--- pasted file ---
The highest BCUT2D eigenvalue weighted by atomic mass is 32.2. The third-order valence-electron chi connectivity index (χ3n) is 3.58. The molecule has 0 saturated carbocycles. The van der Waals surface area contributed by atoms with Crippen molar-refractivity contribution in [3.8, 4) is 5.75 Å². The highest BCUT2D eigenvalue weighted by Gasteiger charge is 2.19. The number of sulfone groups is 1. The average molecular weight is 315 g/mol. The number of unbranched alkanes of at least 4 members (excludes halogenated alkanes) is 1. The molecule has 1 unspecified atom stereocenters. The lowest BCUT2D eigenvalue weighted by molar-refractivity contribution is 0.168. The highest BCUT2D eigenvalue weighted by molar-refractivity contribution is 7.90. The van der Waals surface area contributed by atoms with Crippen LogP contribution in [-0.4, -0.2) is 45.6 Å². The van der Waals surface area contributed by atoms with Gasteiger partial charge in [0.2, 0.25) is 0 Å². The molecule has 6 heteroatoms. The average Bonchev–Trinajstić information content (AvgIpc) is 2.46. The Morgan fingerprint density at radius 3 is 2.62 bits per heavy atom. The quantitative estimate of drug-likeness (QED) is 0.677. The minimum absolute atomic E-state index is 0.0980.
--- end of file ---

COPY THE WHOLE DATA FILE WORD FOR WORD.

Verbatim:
The highest BCUT2D eigenvalue weighted by atomic mass is 32.2. The third-order valence-electron chi connectivity index (χ3n) is 3.58. The molecule has 0 saturated carbocycles. The van der Waals surface area contributed by atoms with Crippen molar-refractivity contribution in [3.8, 4) is 5.75 Å². The highest BCUT2D eigenvalue weighted by Gasteiger charge is 2.19. The number of sulfone groups is 1. The average molecular weight is 315 g/mol. The number of unbranched alkanes of at least 4 members (excludes halogenated alkanes) is 1. The molecule has 1 unspecified atom stereocenters. The lowest BCUT2D eigenvalue weighted by molar-refractivity contribution is 0.168. The highest BCUT2D eigenvalue weighted by molar-refractivity contribution is 7.90. The van der Waals surface area contributed by atoms with Crippen LogP contribution in [-0.4, -0.2) is 45.6 Å². The van der Waals surface area contributed by atoms with Gasteiger partial charge in [0.2, 0.25) is 0 Å². The molecule has 6 heteroatoms. The average Bonchev–Trinajstić information content (AvgIpc) is 2.46. The Morgan fingerprint density at radius 3 is 2.62 bits per heavy atom. The quantitative estimate of drug-likeness (QED) is 0.677. The minimum absolute atomic E-state index is 0.0980.